“The challenge is that we see an obvious opportunity and we decide that’s what we want, we can’t just go a do it. We have to go to our vendor and ask them,” he noted. “So the challenge is getting our backend in place where we can make moves and be decisive about some of these things and have the right vendors, so that if we do see an opportunity we are able to act on it.”
In the view of U.S. Bank’s Johal, financial institutions should look to brands like Apple and Amazon that pair exceptional products with a celebrated user experience. The goal is to ensure that the customer is the focus of each banking experience, especially for those customers who have numerous accounts at the same institution — each division should offer the same experience. This approach requires continuously soliciting employee and customer feedback.
What’s critical to a successful platform, he added, is having “the ability to scale the customer experience program across different lines of business.” Also important, he said is that the employee experience translates into the customer experience. Employees who are digitally active, engaged and savvy pass on their passion to customers, he noted.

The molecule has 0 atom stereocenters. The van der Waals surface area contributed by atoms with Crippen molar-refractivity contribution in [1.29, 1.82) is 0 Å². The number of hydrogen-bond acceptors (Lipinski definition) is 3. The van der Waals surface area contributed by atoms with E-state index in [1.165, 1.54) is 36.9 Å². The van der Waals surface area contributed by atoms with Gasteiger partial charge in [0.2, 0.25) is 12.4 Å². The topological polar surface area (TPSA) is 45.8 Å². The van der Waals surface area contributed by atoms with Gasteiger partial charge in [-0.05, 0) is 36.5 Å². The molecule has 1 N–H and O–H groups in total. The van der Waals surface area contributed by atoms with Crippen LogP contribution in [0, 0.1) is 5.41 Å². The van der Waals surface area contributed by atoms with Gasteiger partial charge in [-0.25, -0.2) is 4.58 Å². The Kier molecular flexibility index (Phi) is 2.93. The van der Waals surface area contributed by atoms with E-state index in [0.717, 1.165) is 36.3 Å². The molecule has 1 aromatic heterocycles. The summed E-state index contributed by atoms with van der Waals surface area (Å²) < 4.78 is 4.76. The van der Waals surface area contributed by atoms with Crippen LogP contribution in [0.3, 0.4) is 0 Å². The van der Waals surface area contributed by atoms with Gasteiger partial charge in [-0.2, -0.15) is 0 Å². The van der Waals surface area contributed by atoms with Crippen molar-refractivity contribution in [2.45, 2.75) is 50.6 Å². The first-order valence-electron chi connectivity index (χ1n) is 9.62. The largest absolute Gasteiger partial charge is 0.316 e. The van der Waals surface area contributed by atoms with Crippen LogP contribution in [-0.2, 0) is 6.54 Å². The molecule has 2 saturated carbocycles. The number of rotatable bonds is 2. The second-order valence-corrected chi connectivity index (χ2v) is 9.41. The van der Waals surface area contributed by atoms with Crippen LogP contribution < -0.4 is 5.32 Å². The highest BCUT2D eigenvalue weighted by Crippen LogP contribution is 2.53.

“A lot of companies should start thinking about including programs to evaluate how connected employees are to core values and delivering on the customer experience,” he said.
While Ruppe said Colony Bank is “early on its innovation journey,” co-creation with customers is part of its digital banking strategy. This undertaking includes testing solutions internally before rolling out to customers.
“We have had multiple projects that we have worked on where an employee had a painful experience and they had a solution and we worked with them to fix it,” he said. “We are listening to and hearing from customers — we are working on the infrastructure so we can move on those things quicker.”